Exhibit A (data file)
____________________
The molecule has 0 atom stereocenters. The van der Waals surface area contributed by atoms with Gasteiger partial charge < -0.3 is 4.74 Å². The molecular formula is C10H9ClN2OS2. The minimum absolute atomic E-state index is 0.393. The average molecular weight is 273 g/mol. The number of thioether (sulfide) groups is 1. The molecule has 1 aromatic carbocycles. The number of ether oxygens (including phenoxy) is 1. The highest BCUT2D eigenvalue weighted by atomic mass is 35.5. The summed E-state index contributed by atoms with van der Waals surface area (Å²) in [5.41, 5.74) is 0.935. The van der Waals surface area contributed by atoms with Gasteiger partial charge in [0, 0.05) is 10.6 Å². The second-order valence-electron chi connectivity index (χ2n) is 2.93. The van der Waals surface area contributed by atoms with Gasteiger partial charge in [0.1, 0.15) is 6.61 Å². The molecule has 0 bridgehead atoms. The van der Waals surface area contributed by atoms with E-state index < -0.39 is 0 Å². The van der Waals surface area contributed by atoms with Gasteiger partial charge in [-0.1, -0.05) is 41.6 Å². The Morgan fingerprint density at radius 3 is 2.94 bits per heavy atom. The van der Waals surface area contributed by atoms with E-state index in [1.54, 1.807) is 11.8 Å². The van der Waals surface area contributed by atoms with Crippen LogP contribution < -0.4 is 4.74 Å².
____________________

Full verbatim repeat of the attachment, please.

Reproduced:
The molecule has 0 atom stereocenters. The van der Waals surface area contributed by atoms with Gasteiger partial charge < -0.3 is 4.74 Å². The molecular formula is C10H9ClN2OS2. The minimum absolute atomic E-state index is 0.393. The average molecular weight is 273 g/mol. The number of thioether (sulfide) groups is 1. The molecule has 1 aromatic carbocycles. The number of ether oxygens (including phenoxy) is 1. The highest BCUT2D eigenvalue weighted by atomic mass is 35.5. The summed E-state index contributed by atoms with van der Waals surface area (Å²) in [5.41, 5.74) is 0.935. The van der Waals surface area contributed by atoms with Gasteiger partial charge in [0, 0.05) is 10.6 Å². The second-order valence-electron chi connectivity index (χ2n) is 2.93. The van der Waals surface area contributed by atoms with Gasteiger partial charge in [0.1, 0.15) is 6.61 Å². The molecule has 0 bridgehead atoms. The van der Waals surface area contributed by atoms with E-state index < -0.39 is 0 Å². The van der Waals surface area contributed by atoms with Gasteiger partial charge in [-0.1, -0.05) is 41.6 Å². The Morgan fingerprint density at radius 3 is 2.94 bits per heavy atom. The van der Waals surface area contributed by atoms with E-state index in [1.54, 1.807) is 11.8 Å². The van der Waals surface area contributed by atoms with Crippen LogP contribution < -0.4 is 4.74 Å².